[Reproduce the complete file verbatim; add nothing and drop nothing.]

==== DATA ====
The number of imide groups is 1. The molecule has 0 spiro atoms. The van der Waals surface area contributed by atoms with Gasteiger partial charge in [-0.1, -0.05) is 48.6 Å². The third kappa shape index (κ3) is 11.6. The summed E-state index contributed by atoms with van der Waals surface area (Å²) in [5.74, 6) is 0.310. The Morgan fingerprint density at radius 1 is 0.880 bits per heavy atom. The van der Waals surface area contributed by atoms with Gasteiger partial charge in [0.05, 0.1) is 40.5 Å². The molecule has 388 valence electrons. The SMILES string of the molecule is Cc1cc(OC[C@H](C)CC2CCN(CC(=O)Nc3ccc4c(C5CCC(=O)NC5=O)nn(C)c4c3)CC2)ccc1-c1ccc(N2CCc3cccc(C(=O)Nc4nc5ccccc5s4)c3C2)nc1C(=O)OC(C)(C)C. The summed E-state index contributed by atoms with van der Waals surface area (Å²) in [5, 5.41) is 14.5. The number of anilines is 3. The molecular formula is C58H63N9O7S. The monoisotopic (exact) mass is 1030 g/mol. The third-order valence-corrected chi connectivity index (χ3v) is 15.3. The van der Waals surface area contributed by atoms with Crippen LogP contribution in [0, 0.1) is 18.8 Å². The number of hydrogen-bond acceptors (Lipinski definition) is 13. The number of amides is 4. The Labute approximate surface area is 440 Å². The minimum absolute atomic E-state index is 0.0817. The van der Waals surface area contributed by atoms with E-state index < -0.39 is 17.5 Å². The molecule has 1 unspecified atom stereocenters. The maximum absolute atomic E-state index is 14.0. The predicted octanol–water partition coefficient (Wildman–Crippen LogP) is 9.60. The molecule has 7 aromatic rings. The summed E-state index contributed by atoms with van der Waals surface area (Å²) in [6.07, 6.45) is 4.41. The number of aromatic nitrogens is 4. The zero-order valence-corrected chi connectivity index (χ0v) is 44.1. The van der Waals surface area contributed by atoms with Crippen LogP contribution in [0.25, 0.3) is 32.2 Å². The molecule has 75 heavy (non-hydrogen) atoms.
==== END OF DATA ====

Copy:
The number of imide groups is 1. The molecule has 0 spiro atoms. The van der Waals surface area contributed by atoms with Gasteiger partial charge in [-0.1, -0.05) is 48.6 Å². The third kappa shape index (κ3) is 11.6. The summed E-state index contributed by atoms with van der Waals surface area (Å²) in [5.74, 6) is 0.310. The Morgan fingerprint density at radius 1 is 0.880 bits per heavy atom. The van der Waals surface area contributed by atoms with Gasteiger partial charge in [0.05, 0.1) is 40.5 Å². The molecule has 388 valence electrons. The SMILES string of the molecule is Cc1cc(OC[C@H](C)CC2CCN(CC(=O)Nc3ccc4c(C5CCC(=O)NC5=O)nn(C)c4c3)CC2)ccc1-c1ccc(N2CCc3cccc(C(=O)Nc4nc5ccccc5s4)c3C2)nc1C(=O)OC(C)(C)C. The summed E-state index contributed by atoms with van der Waals surface area (Å²) in [5, 5.41) is 14.5. The number of anilines is 3. The molecular formula is C58H63N9O7S. The monoisotopic (exact) mass is 1030 g/mol. The third-order valence-corrected chi connectivity index (χ3v) is 15.3. The van der Waals surface area contributed by atoms with Crippen LogP contribution in [0, 0.1) is 18.8 Å². The number of hydrogen-bond acceptors (Lipinski definition) is 13. The number of amides is 4. The Labute approximate surface area is 440 Å². The minimum absolute atomic E-state index is 0.0817. The van der Waals surface area contributed by atoms with E-state index < -0.39 is 17.5 Å². The molecule has 1 unspecified atom stereocenters. The maximum absolute atomic E-state index is 14.0. The predicted octanol–water partition coefficient (Wildman–Crippen LogP) is 9.60. The molecule has 7 aromatic rings. The summed E-state index contributed by atoms with van der Waals surface area (Å²) in [6.07, 6.45) is 4.41. The number of aromatic nitrogens is 4. The zero-order valence-corrected chi connectivity index (χ0v) is 44.1. The van der Waals surface area contributed by atoms with Crippen LogP contribution in [0.25, 0.3) is 32.2 Å². The molecule has 75 heavy (non-hydrogen) atoms.